aural cultures edited by jim drobnik & caught in the act: an anthology of performance art by canadian women edited by tanya mars and johanna householder: these titles pique my interest; have you read them? what’d you think?
Archive for July, 2006
i’m a die-hard fan of holland’s last album, escondida, all its alt-country infused with 1920s blues. her bizarre open vowels flatten me against a wall, heart strained against ribs. and she intones her lyrics well.
do you have to go crazy? is that the best thing that you can think to do? i know i’m lost without a place to go crazy; i know there’s a sunrise on the other side to pull me through. — “do you”, escondida
springtime can kill you‘s heavier on the country, stronger on maturity, and subtler with play, so it’s taking me awhile to slip into this album as a result. give me a dark room and and some sweet almond oil; i’ll get back to you on springtime. (sample tracks online for your audio pleasure.)
as for the knife, consider me eternally under the spell. karin dreijer bewitched me the first time i heard her violently happy vocals as part of her former band, honey is cool. i’ve espoused previously the seventeen virtues of honey is cool, so i won’t ramble again but will instead direct you to my ancient, wee attempt at a fansite (several years old, oh nostalgia).
i put a snailshell in your last mouthful. you buy a horse and the horse wants to lick you! you’ve got it all. – honey is cool
post-honey is cool, karin’s worked with her brother, olof, on the knife. their quirky self-titled debut exploded with ramped-up 80s casio keyboard blips and beats, and i swiftly fell in love. those lyrics!!! that voice!!!
charlotta making lasagna with me above the clouds… but you could have waited; you could have locked yourself up for ten years or so… – “neon,” the knife
the knife lost me a bit with its poppy deep cuts, but they’ve reined me in with their third album, silent shout (which you can listen to online so what are you waiting for?). karin and olof weave life into their electronica. who knew creepiness could be so energetic?
she said my favourite book was dirty and “you should not show you can read.” — from “forest families,” silent shout
yesterday afternoon, katherine and i met at pages to commence research and recording for her new podcast project (watch imperfect offering for news). after a short stint at pages (where they’re proudly displaying a cool poster promoting the men), we sped to art metropole. great fun, perusing the shelves and chatting with staff member and language-based conceptual artist tonik rockonski.
we then hightailed it to music(in)galleries, an afternoon gallery hop organized by the association of improvising musicians. the new gallery, located in artscape’s live/work building, featured victor bateman on solo bass. (upright bass and cello are my two favourite instruments right now; i want to learn.) the new gallery was a treat to see, as conor and i live quite close and often wonder what this building looks like inside.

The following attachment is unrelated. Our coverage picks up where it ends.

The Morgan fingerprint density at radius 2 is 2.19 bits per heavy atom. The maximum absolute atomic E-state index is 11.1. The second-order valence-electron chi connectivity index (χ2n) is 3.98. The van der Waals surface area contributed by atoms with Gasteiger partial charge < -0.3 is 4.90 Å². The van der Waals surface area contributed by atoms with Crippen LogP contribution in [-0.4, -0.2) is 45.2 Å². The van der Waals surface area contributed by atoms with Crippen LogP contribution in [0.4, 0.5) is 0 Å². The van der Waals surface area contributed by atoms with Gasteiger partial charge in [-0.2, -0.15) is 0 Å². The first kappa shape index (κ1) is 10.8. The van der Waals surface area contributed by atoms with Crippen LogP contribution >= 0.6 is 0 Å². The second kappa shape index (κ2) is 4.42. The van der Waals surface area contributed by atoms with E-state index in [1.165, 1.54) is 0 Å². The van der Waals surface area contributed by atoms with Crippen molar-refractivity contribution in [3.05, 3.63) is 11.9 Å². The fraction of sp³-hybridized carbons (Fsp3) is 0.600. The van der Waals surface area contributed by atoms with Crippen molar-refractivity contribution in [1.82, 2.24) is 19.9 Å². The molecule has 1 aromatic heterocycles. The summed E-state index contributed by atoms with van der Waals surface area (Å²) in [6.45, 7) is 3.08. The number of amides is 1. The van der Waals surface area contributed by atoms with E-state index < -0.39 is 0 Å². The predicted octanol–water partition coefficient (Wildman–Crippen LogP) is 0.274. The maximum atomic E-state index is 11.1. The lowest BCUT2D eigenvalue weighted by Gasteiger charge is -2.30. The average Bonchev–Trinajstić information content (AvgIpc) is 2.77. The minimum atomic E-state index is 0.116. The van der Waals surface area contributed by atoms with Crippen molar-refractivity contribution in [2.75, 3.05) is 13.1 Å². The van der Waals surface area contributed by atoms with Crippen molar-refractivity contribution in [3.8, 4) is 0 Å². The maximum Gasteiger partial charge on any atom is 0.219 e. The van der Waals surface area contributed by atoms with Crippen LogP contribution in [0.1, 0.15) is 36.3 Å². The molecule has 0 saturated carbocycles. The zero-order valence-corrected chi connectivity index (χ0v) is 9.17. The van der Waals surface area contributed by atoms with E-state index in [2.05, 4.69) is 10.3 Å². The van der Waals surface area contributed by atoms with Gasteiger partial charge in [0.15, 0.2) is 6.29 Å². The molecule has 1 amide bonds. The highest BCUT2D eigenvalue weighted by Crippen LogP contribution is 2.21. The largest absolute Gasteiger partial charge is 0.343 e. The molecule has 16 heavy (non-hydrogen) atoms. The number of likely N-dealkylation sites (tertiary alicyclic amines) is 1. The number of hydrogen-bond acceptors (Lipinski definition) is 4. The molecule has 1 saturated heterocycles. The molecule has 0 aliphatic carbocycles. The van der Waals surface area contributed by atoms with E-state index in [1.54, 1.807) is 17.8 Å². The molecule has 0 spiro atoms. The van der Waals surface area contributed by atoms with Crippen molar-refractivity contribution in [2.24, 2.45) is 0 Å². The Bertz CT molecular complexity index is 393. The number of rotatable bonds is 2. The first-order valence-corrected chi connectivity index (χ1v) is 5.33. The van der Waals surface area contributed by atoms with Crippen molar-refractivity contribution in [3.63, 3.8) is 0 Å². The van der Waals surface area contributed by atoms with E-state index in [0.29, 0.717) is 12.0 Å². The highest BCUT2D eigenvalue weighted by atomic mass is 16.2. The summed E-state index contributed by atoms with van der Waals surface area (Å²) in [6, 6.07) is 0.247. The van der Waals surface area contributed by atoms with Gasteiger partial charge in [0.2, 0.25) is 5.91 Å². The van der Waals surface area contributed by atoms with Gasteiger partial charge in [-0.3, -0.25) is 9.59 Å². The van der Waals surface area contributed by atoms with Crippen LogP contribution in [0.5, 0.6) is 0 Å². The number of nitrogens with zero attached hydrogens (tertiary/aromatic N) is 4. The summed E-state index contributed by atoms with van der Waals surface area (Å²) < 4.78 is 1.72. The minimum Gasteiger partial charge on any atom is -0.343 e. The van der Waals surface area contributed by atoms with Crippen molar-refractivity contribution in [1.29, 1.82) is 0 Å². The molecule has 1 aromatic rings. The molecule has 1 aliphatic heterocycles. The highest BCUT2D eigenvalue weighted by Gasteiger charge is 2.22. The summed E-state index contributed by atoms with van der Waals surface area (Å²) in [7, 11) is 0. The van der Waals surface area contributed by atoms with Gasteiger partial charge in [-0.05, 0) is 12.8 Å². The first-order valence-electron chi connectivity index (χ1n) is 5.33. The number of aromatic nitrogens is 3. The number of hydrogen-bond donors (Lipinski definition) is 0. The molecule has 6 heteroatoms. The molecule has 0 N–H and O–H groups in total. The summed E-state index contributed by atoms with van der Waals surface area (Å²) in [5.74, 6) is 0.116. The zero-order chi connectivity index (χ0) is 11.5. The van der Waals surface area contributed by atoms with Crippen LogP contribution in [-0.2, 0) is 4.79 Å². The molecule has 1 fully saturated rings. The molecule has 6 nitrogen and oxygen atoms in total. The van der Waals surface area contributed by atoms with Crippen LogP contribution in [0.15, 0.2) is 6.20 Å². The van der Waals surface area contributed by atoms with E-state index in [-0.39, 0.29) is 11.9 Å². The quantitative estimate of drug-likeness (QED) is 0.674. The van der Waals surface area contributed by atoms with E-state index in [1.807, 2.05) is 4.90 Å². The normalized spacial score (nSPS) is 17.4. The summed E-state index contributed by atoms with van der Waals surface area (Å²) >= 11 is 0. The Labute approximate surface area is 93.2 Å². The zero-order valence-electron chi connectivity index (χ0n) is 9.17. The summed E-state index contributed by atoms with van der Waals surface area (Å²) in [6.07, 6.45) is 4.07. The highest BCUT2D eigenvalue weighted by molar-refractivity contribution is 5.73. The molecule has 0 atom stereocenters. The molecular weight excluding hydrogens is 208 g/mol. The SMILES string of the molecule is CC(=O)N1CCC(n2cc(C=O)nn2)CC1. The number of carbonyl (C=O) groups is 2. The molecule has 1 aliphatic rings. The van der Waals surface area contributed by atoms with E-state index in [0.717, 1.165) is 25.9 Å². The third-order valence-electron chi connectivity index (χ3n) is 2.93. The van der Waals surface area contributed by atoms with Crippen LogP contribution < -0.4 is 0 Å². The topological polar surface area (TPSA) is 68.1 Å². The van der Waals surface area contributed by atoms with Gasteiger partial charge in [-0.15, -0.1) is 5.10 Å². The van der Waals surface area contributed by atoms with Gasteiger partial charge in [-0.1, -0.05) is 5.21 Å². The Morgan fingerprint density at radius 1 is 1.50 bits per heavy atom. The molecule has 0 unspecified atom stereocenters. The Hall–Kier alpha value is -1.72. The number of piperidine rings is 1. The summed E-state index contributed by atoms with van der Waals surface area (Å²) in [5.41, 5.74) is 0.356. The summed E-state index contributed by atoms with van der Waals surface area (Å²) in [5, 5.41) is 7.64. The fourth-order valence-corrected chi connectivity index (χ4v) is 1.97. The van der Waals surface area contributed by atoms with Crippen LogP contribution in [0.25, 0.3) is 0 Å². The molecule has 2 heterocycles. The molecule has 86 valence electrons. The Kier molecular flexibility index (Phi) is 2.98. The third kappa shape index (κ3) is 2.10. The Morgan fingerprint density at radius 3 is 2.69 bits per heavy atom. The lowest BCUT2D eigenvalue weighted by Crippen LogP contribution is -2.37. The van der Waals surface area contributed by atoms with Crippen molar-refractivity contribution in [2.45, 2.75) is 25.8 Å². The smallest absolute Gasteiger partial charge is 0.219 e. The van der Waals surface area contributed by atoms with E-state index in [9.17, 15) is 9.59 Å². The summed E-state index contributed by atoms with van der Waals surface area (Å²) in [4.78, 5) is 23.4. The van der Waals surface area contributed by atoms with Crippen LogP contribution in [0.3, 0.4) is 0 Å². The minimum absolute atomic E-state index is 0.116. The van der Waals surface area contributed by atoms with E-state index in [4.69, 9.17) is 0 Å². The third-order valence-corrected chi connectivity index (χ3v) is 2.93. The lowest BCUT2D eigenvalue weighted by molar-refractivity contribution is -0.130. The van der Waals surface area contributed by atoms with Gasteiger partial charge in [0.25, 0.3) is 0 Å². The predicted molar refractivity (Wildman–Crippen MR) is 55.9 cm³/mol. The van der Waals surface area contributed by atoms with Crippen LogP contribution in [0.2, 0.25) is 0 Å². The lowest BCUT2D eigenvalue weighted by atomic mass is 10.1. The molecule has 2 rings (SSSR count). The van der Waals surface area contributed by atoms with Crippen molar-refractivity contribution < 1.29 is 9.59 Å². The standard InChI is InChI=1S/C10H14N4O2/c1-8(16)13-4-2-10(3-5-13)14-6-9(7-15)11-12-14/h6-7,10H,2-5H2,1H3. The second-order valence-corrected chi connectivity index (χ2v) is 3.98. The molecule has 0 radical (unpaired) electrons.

doug tielli and scott thomson’s duelling trombones at mocca provided synchronistic dischord and mood to the darkness awakens show on the walls. this is one creepy show; shary boyle has given me nightmares.
we bumped into gary barwin outside of camera, and then made our way to katherine mulherin for my favourite stop on the tour. dave clark (drums and assorted sonic paraphrenalia) and ellen waterman (flute) exuded glee as they explored how many ways they could interact audibly with their instruments, their bodies, and the gallery space. kris knight‘s paintings of disturbed innocence leapt off the walls as dave and ellen paraded through their corner of the space. i recommend checking out kris’ work (both his madame deficient series and i wanna be a pirate…).
next stop for us was the david kaye gallery, where two young artists furiously collaborated on a sketch of anne bourne, jake oelrichs, and john oswald as they improvised. we then meandered over to the gladstone hotel, where mike hansen and paul dutton provided the final destination for the walkabout. the audio was too loud, excruciating at a few moments, but that didn’t seem to deter a spilled-onto-the-streets audience of 80+. their vocal/turntable improvs were hella cool, and it was clear both performers had fun and listened to each other as they worked.
1) UK butterfly species are becoming extinct due to disappearing habitat.
2) first cicada buzz of 2006: o7/23, 9:48am. i’ve kept a jar of “things with wings” for several years, which includes found organic material that crossed my path at a relevant moment. in 2001, i found a dead cicada on the hallway floor of my former apartment building. the cicada was as long as my pinky finger and frightening to behold. it’s definitely the most fearsome creature in my jar.
3) our third-floor office window is wide open with no screen. a curious sparrow visits me now and then. it almost hopped inside last time. i should close the window.